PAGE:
NEW YORK—New York is considering a novel solution to alleviate the lending needs of credit-strapped low-income consumers called “borrow and save,” a type of loan designed to simultaneously extend credit lines to the needy and help them rejoin the financial mainstream.
The state has traditionally protected borrowers from payday loans by trimming the supply of predatory loans. In 2013 New York’s Department of Financial Services sent cease-and-desist letters to 35 payday lenders, and in August of this year the Manhattan District Attorney indicted a payday lender after a yearlong investigation.
In New York, charging above 16 percent annual interest for a loan is a violation of civil law, and those above 25 percent are a violation of criminal law. It’s one of the fifteen states where payday lending is effectively illegal.
Now, the state is looking into how to curb the demand for short-term loans. On Tuesday, assembly member Annette Robinson, chair of the Committee on Banks, held a public hearing to explore the prospects of a statewide borrow and save program.
Borrow and save is a relatively new financial product engineered to help the credit-needy in low-income communities, the group most vulnerable to predatory lending, by giving them affordable short-term loans and helping them build up their credit at the same time.
Headquartered in the Bronx, Spring Bank offers a borrow and save loan that requires the borrower to keep 25 percent of the loan in a saving’s account that can only be accessed after the last debt payment is made.
The program offers 6 to 12 month loans of $1,500 with no minimum credit score requirement, and loans are underwritten based on the applicant’s ability to pay.
Spring Bank also reports the payments to credit bureaus so that borrowers can help build up their credit and eventually qualify for loans from mainstream financial institutions.
“The goal there was to help people, it does provide a little bit of a cushion, the bank’s not making a whole lot of money on a $1,500 loan,” said Melanie Stern, Spring Bank’s Director of Consumer Lending. “It’s to help people build up enough savings, that they have something to fall back on.”
The program, launched in September, is in part made possible by a $700,000 grant from the Community Development Financial Institutions Fund of the U.S. Treasury.
A Pew report found that in 2010, 12 million Americans used a payday loan, commonly defined as a short-term term loan with an exorbitant interest rate, some exceeding 400 percent annually. New York has some of the most severe restrictions on payday lending in the country, and brick-and-mortar payday lending is outlawed.
The restrictions manage to deter 95 out of every 100 would-be payday loan customers, the Pew report said, but five still turn to illegal websites.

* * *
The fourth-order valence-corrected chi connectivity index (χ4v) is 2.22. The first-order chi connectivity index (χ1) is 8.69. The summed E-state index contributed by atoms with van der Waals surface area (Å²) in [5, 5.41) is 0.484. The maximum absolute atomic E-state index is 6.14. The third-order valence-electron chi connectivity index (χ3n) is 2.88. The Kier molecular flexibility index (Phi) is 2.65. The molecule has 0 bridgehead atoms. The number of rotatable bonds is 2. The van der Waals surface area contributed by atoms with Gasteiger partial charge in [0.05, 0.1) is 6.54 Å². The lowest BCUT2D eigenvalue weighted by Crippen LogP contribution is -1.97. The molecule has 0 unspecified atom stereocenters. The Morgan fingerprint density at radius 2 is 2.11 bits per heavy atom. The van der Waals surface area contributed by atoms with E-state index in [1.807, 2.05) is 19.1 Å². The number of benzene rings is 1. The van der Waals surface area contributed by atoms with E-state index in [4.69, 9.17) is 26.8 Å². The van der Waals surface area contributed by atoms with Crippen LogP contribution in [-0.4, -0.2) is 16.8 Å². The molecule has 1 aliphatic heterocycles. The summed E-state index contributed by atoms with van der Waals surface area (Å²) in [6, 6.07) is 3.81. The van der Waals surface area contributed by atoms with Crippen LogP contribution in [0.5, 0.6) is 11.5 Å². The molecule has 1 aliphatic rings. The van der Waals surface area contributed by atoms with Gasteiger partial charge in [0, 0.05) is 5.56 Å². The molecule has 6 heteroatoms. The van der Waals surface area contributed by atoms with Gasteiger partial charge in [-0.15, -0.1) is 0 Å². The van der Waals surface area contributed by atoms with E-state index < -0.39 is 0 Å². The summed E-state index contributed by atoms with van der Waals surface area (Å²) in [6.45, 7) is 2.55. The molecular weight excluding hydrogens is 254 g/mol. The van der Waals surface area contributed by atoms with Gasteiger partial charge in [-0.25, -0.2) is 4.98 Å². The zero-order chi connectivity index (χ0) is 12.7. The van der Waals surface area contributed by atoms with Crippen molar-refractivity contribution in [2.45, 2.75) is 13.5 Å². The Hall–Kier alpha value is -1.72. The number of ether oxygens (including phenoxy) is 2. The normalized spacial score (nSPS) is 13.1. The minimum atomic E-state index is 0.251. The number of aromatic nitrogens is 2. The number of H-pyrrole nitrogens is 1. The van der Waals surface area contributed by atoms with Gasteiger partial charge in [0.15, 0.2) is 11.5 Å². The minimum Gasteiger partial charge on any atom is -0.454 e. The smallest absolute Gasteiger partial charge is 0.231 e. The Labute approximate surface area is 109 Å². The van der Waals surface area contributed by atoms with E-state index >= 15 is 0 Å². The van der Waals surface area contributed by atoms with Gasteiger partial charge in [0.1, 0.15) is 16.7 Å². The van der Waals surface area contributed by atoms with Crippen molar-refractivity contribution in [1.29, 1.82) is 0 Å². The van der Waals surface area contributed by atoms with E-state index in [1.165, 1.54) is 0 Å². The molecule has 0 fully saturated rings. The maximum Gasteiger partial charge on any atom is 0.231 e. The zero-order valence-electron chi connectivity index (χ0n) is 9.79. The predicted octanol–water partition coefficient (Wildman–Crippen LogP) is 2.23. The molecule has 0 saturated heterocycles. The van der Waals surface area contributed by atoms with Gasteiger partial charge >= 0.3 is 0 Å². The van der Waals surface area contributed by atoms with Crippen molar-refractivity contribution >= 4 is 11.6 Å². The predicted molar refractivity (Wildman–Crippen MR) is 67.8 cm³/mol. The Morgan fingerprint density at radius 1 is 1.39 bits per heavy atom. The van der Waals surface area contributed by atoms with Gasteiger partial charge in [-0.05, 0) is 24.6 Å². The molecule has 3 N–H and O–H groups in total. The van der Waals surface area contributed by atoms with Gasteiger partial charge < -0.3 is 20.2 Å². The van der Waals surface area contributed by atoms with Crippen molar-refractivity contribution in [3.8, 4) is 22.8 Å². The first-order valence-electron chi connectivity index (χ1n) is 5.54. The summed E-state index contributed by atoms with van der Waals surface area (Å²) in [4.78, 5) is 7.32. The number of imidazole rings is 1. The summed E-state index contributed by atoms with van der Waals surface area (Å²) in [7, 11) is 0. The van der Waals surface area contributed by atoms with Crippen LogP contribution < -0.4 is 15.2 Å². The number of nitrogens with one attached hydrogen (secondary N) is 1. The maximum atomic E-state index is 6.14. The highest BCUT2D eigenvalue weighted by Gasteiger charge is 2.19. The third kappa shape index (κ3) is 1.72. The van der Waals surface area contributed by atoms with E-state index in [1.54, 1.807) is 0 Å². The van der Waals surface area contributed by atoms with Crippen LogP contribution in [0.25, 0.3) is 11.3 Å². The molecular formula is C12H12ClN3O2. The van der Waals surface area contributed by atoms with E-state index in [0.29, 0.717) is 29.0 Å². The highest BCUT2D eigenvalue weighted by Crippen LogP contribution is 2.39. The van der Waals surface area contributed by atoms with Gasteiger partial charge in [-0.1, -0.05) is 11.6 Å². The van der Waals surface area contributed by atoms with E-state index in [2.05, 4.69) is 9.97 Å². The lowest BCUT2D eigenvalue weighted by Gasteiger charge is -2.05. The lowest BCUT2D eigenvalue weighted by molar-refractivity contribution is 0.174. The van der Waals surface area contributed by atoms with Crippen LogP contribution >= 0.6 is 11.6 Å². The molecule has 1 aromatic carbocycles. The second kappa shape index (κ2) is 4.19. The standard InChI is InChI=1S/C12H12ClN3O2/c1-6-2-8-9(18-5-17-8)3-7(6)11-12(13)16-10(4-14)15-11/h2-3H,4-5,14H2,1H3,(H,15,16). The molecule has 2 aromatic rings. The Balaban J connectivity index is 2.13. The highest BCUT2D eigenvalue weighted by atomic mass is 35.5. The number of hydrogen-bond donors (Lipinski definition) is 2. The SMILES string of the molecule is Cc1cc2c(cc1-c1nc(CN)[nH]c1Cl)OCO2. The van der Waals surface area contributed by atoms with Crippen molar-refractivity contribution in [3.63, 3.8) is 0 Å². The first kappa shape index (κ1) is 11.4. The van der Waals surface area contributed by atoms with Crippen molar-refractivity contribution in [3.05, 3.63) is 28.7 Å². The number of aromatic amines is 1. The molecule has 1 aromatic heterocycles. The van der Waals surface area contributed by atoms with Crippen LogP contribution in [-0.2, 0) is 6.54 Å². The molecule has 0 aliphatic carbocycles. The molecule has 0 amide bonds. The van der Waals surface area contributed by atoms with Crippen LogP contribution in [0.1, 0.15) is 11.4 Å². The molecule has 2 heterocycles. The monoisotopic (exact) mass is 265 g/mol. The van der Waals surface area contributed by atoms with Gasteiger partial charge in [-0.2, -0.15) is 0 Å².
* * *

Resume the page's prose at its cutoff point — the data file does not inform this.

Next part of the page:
Payday loan customers are usually members of low-income communities with rock-bottom credit scores who are turned away by mainstream financial institutions. Many turn to payday lending services in times of need, but the loan most often exacerbates their economic hardship by design.
Payday loans are often structured to automatically rollover—new loans are made to pay for the previous loan—to extract more interest from customers, who often have to call the payday business a few days in advance to pay the loan in full.
“They say [the loan is] short term but you end up in a long term debt trap,” said Susan Shin of the New Economy Project. “You could end up paying $1,000 on a $250 loan. It can be astronomical numbers, the typical interest may be 400 percent—some are more than 1,000 percent.”
Shin says that in her experience running a hotline for those who have gotten payday loans, victims almost uniformly regret getting those loans. Often, even after they call the hotline and realize that they have no legal obligation to repay those loans, they have little recourse because the lender has direct access to their bank accounts and wires out money automatically.
Payday loan victims often incur frequent overdraft fees from their accounts becoming empty. Closing down their accounts is no escape, as closures are documented at a credit reporting agency, diminishing their chances of opening another account at another bank.
Work in Progress
A statewide borrow and save program is still in the brainstorming phase, and the government has yet to approach industry insiders to work out a concrete program.
“I think the state wants to move forward with a program using their influence,” said Ann Solomon of the National Federation of Community Development Credit Unions, who was one of the speakers at the borrow and save public hearing on Wednesday.
“I don’t know if they would try to provide financial support for a coordination effort, what that might look like, we haven’t really had that conversation,” she said, but noted that the state’s “seal of approval” by itself could encourage other institutions to adopt the program.
The National Federation first started working with local credit unions on creating borrow and save programs in 2011. This year, it had an incubator program that worked with 12 credit unions to develop borrow and save programs, a number that is just a drop in the ocean.
“There are roughly 6,000 credit unions across the country,” Solomon said, but only one credit union in New York, SEIU 1199, has a borrow and save program.